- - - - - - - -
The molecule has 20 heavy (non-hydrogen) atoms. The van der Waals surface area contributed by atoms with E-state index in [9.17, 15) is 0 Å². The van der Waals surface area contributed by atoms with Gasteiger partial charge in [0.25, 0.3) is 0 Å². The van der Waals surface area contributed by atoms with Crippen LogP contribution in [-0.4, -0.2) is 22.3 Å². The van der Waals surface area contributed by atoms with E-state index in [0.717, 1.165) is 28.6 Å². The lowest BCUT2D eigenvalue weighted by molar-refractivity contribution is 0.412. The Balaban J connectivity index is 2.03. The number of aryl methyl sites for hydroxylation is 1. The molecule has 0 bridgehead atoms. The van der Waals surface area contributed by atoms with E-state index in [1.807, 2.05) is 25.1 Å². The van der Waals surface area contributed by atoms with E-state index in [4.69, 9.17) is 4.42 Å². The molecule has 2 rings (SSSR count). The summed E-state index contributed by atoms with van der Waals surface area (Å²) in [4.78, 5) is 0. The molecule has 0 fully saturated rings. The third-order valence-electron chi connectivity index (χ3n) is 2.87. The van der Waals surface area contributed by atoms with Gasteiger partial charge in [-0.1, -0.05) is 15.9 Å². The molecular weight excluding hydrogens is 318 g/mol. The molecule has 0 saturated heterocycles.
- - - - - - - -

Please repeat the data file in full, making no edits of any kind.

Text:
The molecule has 20 heavy (non-hydrogen) atoms. The van der Waals surface area contributed by atoms with E-state index in [9.17, 15) is 0 Å². The van der Waals surface area contributed by atoms with Gasteiger partial charge in [0.25, 0.3) is 0 Å². The van der Waals surface area contributed by atoms with Crippen LogP contribution in [-0.4, -0.2) is 22.3 Å². The van der Waals surface area contributed by atoms with E-state index in [0.717, 1.165) is 28.6 Å². The lowest BCUT2D eigenvalue weighted by molar-refractivity contribution is 0.412. The Balaban J connectivity index is 2.03. The number of aryl methyl sites for hydroxylation is 1. The molecule has 0 bridgehead atoms. The van der Waals surface area contributed by atoms with E-state index in [1.807, 2.05) is 25.1 Å². The van der Waals surface area contributed by atoms with E-state index in [4.69, 9.17) is 4.42 Å². The molecule has 2 rings (SSSR count). The summed E-state index contributed by atoms with van der Waals surface area (Å²) in [4.78, 5) is 0. The molecule has 0 fully saturated rings. The third-order valence-electron chi connectivity index (χ3n) is 2.87. The van der Waals surface area contributed by atoms with Gasteiger partial charge in [-0.1, -0.05) is 15.9 Å². The molecular weight excluding hydrogens is 318 g/mol. The molecule has 0 saturated heterocycles.